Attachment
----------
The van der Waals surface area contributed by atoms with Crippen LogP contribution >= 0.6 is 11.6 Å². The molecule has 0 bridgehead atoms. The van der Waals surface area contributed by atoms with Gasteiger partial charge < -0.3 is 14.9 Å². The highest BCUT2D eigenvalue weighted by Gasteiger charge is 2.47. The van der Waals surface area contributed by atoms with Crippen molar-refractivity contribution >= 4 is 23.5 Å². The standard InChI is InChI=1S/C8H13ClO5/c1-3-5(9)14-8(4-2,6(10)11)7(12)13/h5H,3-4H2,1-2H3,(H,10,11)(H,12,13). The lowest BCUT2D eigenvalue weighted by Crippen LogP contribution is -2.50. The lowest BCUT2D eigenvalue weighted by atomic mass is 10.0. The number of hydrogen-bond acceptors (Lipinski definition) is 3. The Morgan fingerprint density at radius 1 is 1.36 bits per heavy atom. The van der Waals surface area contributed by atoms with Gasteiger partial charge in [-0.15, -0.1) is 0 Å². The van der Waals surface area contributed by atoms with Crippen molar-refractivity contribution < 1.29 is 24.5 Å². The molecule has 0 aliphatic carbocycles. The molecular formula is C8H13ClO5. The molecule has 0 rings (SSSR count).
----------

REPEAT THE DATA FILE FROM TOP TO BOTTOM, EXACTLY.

The van der Waals surface area contributed by atoms with Crippen LogP contribution >= 0.6 is 11.6 Å². The molecule has 0 bridgehead atoms. The van der Waals surface area contributed by atoms with Gasteiger partial charge < -0.3 is 14.9 Å². The highest BCUT2D eigenvalue weighted by Gasteiger charge is 2.47. The van der Waals surface area contributed by atoms with Crippen molar-refractivity contribution >= 4 is 23.5 Å². The standard InChI is InChI=1S/C8H13ClO5/c1-3-5(9)14-8(4-2,6(10)11)7(12)13/h5H,3-4H2,1-2H3,(H,10,11)(H,12,13). The lowest BCUT2D eigenvalue weighted by Crippen LogP contribution is -2.50. The lowest BCUT2D eigenvalue weighted by atomic mass is 10.0. The number of hydrogen-bond acceptors (Lipinski definition) is 3. The Morgan fingerprint density at radius 1 is 1.36 bits per heavy atom. The van der Waals surface area contributed by atoms with Gasteiger partial charge in [-0.15, -0.1) is 0 Å². The van der Waals surface area contributed by atoms with Crippen molar-refractivity contribution < 1.29 is 24.5 Å². The molecule has 0 aliphatic carbocycles. The molecular formula is C8H13ClO5. The molecule has 0 rings (SSSR count).